A boy became fatally ill after inhaling fish that was being cooked in his grandmother's Brooklyn home. 

By Maressa Brown
January 04, 2019
Danny Kim for TIME

Last year, a study published in the journal Pediatrics noted that around 5.6 million—or 8 percent of—children in the U.S. have a food allergy. Of the total, around 1.6 million children were allergic to peanuts; 1.4 million to milk; 1 million to shellfish; and 900,000 to tree nuts. A further 600,000 were at risk of being sickened by eggs; 400,000 by fin fish; and the same number by wheat and soy.

A recent tragedy out of Brooklyn, New York, illustrates how these stats can lead to tragedy. An 11-year-old boy passed away on New Year's Day, and officials suspect the cause was an allergic reaction to the smell of cooking fish. 

Camron Jean-Pierre was visiting his grandmother in Brooklyn, along with his father Steven, according to the New York Post. The boy's grandmother had been preparing cod, and the fumes caused the pre-teen to be knocked unconscious.

“It just so happens they was cooking it when we came in,” Steven explained to the Post. “Usually he don’t get nothing that severe.”

The boy had a known allergy to fish, and his father quickly gave him his portable nebulizer, but he couldn’t catch a breath. “I [tried] to give him the machine—that usually works—but it didn’t take, and then I just called the ambulance,” Steven explained. “It felt like he had no pulse. I [tried] to give him CPR, and he came back” briefly, but soon slipped away again, the dad recalled.

When first responders arrived, they rushed the boy to Brookdale Hospital, but he couldn't be saved. “My son was the best,” Steve shared. “He made everyone around him happy. He made his dad happy.”

While police are still investigating the definitive cause of Camron's death. Although we tend to think of allergic reactions as stemming from ingestion as opposed to inhalation, the American College of Allergy, Asthma & Immunology warns people with allergies to fish to "Stay out of areas where fish is being cooked, as proteins may be released into the air during cooking."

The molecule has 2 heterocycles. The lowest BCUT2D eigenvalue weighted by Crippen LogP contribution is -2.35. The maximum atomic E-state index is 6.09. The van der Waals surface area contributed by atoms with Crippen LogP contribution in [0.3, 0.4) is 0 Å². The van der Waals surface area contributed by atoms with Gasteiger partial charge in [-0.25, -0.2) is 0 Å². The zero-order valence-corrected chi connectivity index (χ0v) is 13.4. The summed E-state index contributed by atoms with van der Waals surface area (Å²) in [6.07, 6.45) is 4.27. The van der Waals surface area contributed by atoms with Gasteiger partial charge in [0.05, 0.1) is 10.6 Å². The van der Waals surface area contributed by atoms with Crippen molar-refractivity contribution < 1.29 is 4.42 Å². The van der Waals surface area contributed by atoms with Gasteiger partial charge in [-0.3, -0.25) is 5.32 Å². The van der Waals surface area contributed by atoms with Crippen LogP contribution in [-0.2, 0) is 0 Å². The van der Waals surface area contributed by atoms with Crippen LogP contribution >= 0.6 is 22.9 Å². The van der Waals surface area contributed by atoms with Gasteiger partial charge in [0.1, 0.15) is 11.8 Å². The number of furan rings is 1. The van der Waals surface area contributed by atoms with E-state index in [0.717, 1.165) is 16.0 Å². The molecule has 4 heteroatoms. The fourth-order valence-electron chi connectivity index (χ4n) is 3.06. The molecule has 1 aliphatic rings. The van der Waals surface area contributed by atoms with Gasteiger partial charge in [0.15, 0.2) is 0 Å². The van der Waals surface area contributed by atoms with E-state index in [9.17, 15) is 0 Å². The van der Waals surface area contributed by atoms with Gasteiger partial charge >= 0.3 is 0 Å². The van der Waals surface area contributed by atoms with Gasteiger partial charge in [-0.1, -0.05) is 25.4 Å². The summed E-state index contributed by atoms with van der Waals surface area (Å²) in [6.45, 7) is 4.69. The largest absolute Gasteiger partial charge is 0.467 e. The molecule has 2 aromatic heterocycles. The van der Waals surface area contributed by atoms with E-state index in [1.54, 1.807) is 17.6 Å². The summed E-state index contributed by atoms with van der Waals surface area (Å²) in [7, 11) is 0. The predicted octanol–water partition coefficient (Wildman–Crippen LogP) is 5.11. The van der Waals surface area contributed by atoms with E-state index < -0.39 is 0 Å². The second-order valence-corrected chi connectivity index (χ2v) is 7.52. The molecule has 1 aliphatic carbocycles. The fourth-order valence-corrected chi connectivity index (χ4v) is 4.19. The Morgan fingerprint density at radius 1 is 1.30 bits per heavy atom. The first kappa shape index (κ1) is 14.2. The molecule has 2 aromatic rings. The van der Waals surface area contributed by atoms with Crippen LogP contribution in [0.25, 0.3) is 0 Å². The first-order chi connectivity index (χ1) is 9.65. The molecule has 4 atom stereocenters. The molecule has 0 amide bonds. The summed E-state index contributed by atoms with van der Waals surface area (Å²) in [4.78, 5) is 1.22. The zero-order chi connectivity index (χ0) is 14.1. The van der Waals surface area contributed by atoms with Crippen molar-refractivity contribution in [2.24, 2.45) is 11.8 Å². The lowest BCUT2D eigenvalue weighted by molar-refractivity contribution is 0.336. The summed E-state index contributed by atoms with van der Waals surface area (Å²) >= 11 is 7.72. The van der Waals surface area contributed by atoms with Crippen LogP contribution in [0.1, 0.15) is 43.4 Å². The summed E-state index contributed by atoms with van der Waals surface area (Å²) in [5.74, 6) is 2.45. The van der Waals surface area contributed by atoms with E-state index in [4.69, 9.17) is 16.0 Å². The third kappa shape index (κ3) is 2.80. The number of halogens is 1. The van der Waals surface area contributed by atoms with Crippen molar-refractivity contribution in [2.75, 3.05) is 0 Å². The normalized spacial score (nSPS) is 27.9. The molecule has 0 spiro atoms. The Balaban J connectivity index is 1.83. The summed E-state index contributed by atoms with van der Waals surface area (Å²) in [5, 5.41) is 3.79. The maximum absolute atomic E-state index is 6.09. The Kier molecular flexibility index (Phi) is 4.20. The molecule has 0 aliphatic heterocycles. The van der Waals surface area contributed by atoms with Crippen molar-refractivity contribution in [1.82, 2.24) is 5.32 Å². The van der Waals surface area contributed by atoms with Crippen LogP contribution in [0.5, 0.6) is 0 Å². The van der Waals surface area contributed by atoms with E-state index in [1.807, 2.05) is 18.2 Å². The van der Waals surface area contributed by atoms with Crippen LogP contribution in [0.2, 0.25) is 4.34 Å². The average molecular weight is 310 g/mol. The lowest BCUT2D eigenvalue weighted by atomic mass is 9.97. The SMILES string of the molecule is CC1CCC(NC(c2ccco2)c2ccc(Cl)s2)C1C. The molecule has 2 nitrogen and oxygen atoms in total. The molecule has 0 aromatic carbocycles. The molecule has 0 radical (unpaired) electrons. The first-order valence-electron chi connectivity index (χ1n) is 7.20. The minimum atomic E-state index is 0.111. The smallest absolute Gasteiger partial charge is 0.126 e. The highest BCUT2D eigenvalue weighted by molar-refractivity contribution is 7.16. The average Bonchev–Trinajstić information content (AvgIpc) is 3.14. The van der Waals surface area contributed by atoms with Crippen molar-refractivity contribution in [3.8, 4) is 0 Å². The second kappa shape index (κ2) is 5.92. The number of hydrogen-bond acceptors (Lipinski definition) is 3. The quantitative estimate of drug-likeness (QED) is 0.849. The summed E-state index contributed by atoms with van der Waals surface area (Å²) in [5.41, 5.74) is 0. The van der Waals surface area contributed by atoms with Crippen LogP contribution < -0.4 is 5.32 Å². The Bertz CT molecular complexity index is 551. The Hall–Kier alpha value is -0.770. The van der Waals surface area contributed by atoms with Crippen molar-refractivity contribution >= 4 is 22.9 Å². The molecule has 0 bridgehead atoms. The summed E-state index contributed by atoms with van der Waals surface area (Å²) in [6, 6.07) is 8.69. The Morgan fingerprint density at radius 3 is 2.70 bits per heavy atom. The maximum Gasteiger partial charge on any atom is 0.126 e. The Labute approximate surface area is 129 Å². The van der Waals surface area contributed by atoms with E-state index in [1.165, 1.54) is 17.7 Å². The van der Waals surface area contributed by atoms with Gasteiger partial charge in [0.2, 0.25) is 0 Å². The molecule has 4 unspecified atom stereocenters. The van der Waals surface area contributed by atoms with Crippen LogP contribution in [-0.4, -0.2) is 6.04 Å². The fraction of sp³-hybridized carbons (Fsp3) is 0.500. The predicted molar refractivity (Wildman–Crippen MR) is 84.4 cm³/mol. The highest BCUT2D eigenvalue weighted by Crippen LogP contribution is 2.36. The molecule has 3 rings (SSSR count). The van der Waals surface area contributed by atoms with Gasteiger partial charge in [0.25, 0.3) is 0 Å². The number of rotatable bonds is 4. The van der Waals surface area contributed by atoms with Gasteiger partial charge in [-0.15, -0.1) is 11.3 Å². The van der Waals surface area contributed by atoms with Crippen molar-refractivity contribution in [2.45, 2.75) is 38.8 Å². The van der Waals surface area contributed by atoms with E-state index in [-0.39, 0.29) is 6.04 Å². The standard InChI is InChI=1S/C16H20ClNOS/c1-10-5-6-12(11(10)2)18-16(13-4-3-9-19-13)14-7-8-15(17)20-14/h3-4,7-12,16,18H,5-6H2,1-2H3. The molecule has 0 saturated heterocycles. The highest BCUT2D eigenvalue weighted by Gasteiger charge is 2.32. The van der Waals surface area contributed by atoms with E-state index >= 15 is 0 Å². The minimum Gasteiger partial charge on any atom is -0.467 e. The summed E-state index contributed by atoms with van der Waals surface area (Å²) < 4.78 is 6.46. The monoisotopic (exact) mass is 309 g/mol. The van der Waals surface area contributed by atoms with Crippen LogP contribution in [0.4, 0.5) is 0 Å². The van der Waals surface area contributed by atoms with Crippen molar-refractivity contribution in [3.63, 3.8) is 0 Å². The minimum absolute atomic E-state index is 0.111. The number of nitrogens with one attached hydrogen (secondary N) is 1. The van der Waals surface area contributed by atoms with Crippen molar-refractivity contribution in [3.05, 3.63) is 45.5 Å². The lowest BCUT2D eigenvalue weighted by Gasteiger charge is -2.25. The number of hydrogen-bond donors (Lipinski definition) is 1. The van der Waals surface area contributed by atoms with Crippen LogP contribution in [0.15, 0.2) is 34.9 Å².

Parents should also note the following fish allergy symptoms:

  • Hives or a skin rash
  • Nausea, stomach cramps, indigestion, vomiting and/or diarrhea
  • Stuffy or runny nose and/or sneezing
  • Headaches
  • Asthma
  • Anaphylaxis (less common), a potentially life-threatening reaction that impairs breathing and can cause the body to go into shock

Purvi Parikh, MD, an adult and pediatric allergist and immunologist with NYU Langone Health and Allergy & Asthma Network, tells Parents.com that inhalation triggering an allergic reaction is "very rare, thankfully, but there have been reported cases. Asthmatics are especially at risk."

She recommends that parents abstain from cooking or baking foods that a child may be allergic to. "We cannot predict allergen exposure and every child has different levels of severity," Dr. Parikh says. "If you must, probably best to do in a separate area that is well ventilated and cleaned as reactions from contact/touch also can occur. Also, accidental ingestion and cross contamination is an even bigger risk. Most families I know do not keep the food at home at all for that reason."

If an allergic reaction does occur, she recommends using "an epinephrine injector first and foremost, as it is the only medicine that saves lives and timing matters. Do not hesitate to also call 911 for help."

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